Actually, not finished 'reading'. This is a fantastic reference book for nights at the scope. There are very realistic telescope views/drawings for the best objects for the amateur in the sky. I appreciate fantastic Hubble telescope color pictures, but I don't own a Hubble telescope. This book shows you what you will really see from your own back yard. Mandatory to own this book if you want to make the best of your scope.
Mostly written for the northern hemisphere observer, 'Turn left at Orion', is set out through the seasons. What I like most about this work is the size of the star maps. These maps are set out from naked eye view, then to spotter scope image, and finally a scope eyepiece view. It really is written and set out for the amateur astronomer with binoculars or a 3 inch refracting scope in mind, and is an excellent aid to go star hopping and locate the feint fuzzies of galaxies, star clusters and nebulae. The science of astronomy is only dealt with at a fundamental level here, as the title states, it's about how to find these objects more than any in depth treatment.
In my opinion, a wonderful resource for novices. The guidebook is wisely geared toward beginning astronomers with mediocre equipment in light-heavy situations, people who certainly are going to need some help. I found the maps helpful and easy to follow, and the celestial objects worth looking for. The descriptions are also intriguing, conveying a true passion for the stars and helping me at least appreciate what "swims into my ken." Definately a must for anyone who wants a broader repertoire than the most basic plantets and messier ojbects.
An excellent guide to practical astronomy usable by total beginners and experienced astronomers. This text is recommended for practical astonomes using binocluars and telescopes to explore the night sky, although if you don't have either, it's a good companion to online telescopes such as Microsofts WorldWide Telescope(WWT). A revised edition of a classic, this has been updates to cover the improvements in more affordable telescopes which has led to hobby astronomers seeing much more of our wonderful skies.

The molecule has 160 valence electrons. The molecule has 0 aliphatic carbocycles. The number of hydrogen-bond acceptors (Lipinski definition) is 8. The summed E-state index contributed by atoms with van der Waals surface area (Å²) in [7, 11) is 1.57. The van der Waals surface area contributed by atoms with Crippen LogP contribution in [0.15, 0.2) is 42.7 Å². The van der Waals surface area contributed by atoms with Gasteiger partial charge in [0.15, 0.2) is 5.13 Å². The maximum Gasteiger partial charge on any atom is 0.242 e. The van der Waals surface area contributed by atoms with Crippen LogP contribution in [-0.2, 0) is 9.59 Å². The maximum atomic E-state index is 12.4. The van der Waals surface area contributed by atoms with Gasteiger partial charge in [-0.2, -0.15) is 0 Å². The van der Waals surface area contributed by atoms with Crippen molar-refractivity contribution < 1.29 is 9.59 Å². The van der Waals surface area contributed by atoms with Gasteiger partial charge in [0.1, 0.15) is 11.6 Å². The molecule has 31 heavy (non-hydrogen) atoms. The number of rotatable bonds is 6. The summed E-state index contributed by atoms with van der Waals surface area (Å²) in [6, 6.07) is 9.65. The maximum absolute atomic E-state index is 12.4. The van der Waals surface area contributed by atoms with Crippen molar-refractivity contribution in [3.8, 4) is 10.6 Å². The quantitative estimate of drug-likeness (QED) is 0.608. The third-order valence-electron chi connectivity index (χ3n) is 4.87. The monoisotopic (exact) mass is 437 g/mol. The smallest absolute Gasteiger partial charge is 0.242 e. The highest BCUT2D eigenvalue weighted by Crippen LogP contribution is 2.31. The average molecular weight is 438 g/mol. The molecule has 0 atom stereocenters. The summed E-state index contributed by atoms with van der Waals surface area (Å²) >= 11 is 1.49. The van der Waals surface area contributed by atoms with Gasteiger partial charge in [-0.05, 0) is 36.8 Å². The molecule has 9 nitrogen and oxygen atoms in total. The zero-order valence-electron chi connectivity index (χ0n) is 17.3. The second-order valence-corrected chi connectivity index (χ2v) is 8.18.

What a wonderful book for some introductory education on viewing the night sky! I must say I learned a great deal and will continue to reference this book during my nocturnal adventures gazing into the heavens.
I closed this book out with some beautiful viewing this morning around 4am, where the chilly 24 degree F temps made for a crystal clear sky. A great way to celebrate the finale of this book.
I give this book a hearty recommendation for the telescopic novice; you won't regret this purchase a single minute.
I will give a better review later. This book is excellent for anyone who has just bought a telescope. Do not buy it unless you have bought one. It gives very clear and concise instructions about finding different stars, constellations and other astronomical sights. it's like an atlas for the night sky. More later.
It seems common that someone buys a scope and don't know what to look for with it. This book is great for solving this beginners problems by help the user find the most interesting things in the sky for every season. In addition, there is some information regarding the objects which is great. I'm using this book a lot at every skygaze.
A handy reference to Northern Hemisphere skies especially for people in the mid-latitudes. I am very familiar with this vantage point. Good stuff. Helped me out of a Jam or two when in my most active times in Amateur Astronomy. I have sky apps but I like to go from memory. Often wield a green laser for pedagogical purposes.
Excellent guidebook to the cosmos. If you're an amateur stargazer this book needs to be in your collection. It offers lots of information about each celestial object in the sky, how to find it and what to expect it to look like through both a telescope and binoculars. Highly recommended.
Wonderful book! The basic information was great, but the chapter on telescopes is not to be missed! I've never seen a better basic guide to understanding telescopes - I recommend it to everyone with an interest in astronomy.
really like this idea, and I borrowed the book from the library, 1/15, but I realized I cant see stars from my apt in the city and I will have to wait to get to know this book until some later point in life.... hopefully
The backyard astronomer's guide to visual observation! This is a highly recommended book for starhopping to easy-to-see objects and constellations. I would say this one is a must for anyone interested in visual astronomy.